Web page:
Between the annual 311 or Moe. re-hashes, The Stone Pony manages to surprise every now and again with a weekend of can’t miss legends. With the mood well struck the night before by Primal Scream, it was time for Pixies and TV On the Radio to take the Stone Pony Summerstage for a twin kill bill.
With a day in-between their respective dates in New York or Brooklyn, the two festival titans took to the shore on a gorgeous, picturesque day in Asbury Park before shipping up to the Boston Calling festival.
The show marked Pixies’ first local performance since their triumphant Doolittle anniversary stop at Convention Hall followed by a Black Francis solo set at Wonder Bar not too long after. I had never seen TV On the Radio in Asbury before, but they seemed to be making a day of it as they were spotted out at The Speakeatery for brunch and seen walking out of Holdfast Records with a pirate’s plunder of LPs.
The Memorial Day weekend Sun set directly behind the Summerstage as TV On the Radio took the stage opening with longtime set staple, “Young Liars,” off of their first EP. Lead singer Tunde Adebimpe worked the front of the stage with his trademark arm swirls while multi-instrumentalist Kyp Malone manned his atmosphere setting controls, taking lead vocal in spots.
Both of them seemed to be trying to hold back smiles as TV On the Radio were gamely tasked with trying to win a crowd over that likely didn’t come to see them. The consensus from the bathroom line included a lot more expletives than I’ll quote verbatim here, but I’ll say simply that most were taken aback. Here’s hoping they’re back with a ninety minute time-slot sometime soon.
Exactly one half hour after TV On the Radio exited, Pixies arrived without so much as a “hello” ripping straight into their set. The crowd had expanded past the soundboard at that point, as Pixies worked through hits, crowd favorites, rarities and new songs off of their most recent, EP combining LP.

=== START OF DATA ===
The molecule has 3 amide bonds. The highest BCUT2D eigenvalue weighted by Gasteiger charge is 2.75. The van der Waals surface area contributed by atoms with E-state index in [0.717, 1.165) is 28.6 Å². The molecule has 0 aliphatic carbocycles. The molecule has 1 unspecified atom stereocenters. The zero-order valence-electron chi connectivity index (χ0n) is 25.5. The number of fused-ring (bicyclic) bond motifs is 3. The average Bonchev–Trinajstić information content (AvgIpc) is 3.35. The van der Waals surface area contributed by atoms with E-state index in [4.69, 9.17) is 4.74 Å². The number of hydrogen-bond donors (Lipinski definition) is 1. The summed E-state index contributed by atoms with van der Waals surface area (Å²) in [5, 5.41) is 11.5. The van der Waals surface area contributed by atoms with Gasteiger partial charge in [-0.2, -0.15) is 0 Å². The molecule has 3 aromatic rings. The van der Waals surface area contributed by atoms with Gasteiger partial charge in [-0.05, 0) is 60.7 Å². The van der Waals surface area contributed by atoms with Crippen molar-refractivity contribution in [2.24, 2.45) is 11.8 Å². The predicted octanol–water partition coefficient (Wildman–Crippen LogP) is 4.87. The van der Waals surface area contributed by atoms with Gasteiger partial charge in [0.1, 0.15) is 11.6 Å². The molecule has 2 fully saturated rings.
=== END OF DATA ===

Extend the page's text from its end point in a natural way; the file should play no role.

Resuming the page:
Nearing their fourth decade of on and off activity, Pixies have always remained a North-East band with a reverence for Asbury Park that pre-dated most in the audience. It’s with that in mind and just by looking at the focus in Francis’ eyes that one could sense a bit of urgency in trying to deliver as much as the band could in their strict ninety minute confines.
Pixies seem to have taken something away from returning to the modern landscape of American festival culture, as their set-lists are constructed pretty much on the fly based on the crowd, and the general aural narrative deftly maneuvers not unlike headline appearances by The Cure who have been doing it for decades; hits, crowd favorites, rarities and new songs. Even if you came in only knowing the “Where Is My Mind?”, the construction of the set was engaging enough for fans of all scopes to thoroughly enjoy.
Set highlights included “Monkey Gone to Heaven” because, you know, New Jersey, the slinky sex crawl that is “Hey” and “Gouge Away”. Also, and I’m sure it’s been said before, however Francis manages to hit those screaming notes on “Bagboy” and “Debaser” after all this time, I’d like to take some sort of seminar on if possible.
With the hard curfew of 10pm approaching within seconds, Pixies did sort of an odd victory lap, unsure of whether or not they would be able to continue. Francis walked side stage and talked to someone who was vehemently gesturing five with his hands figuring the band was being gifted another five minutes for a one song encore. Well, they did exactly as they and the crowd wanted tacking on three more songs, including the disco-ball-light sing-along “Where Is My Mind?”, capping a masterful set.
Although shows like this are few and far between, it’s become increasingly clear over the years that when “seen it all” bands like TV On the Radio and Pixies hit Asbury Park, they bring a little something extra out of the reserve to delight and impress. Here’s hoping we’ll see both of them back again.